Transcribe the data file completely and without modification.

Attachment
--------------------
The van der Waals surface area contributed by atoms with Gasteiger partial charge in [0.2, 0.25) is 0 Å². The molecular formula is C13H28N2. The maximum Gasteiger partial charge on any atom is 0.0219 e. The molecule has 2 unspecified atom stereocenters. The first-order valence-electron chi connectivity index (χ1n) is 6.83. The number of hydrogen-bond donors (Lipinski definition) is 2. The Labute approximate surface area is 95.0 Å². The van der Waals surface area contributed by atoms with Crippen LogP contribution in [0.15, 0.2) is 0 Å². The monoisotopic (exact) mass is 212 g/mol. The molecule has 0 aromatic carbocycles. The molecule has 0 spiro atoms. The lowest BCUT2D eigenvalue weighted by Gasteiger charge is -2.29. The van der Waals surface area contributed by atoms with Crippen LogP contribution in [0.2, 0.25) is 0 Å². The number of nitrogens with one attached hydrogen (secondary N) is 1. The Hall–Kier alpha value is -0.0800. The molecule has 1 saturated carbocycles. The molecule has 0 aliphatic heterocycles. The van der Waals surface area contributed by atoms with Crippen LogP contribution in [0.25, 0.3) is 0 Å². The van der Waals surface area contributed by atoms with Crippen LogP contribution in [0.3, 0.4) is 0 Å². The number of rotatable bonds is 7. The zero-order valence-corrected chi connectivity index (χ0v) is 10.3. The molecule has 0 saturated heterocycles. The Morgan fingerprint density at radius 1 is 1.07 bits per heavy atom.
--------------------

The van der Waals surface area contributed by atoms with Gasteiger partial charge in [0.2, 0.25) is 0 Å². The molecular formula is C13H28N2. The maximum Gasteiger partial charge on any atom is 0.0219 e. The molecule has 2 unspecified atom stereocenters. The first-order valence-electron chi connectivity index (χ1n) is 6.83. The number of hydrogen-bond donors (Lipinski definition) is 2. The Labute approximate surface area is 95.0 Å². The van der Waals surface area contributed by atoms with Crippen LogP contribution in [0.15, 0.2) is 0 Å². The monoisotopic (exact) mass is 212 g/mol. The molecule has 0 aromatic carbocycles. The molecule has 0 spiro atoms. The lowest BCUT2D eigenvalue weighted by Gasteiger charge is -2.29. The van der Waals surface area contributed by atoms with Crippen LogP contribution in [0.2, 0.25) is 0 Å². The number of nitrogens with one attached hydrogen (secondary N) is 1. The Hall–Kier alpha value is -0.0800. The molecule has 1 saturated carbocycles. The molecule has 0 aliphatic heterocycles. The van der Waals surface area contributed by atoms with Crippen LogP contribution in [0.25, 0.3) is 0 Å². The van der Waals surface area contributed by atoms with Crippen LogP contribution in [0.3, 0.4) is 0 Å². The number of rotatable bonds is 7. The zero-order valence-corrected chi connectivity index (χ0v) is 10.3. The molecule has 0 saturated heterocycles. The Morgan fingerprint density at radius 1 is 1.07 bits per heavy atom.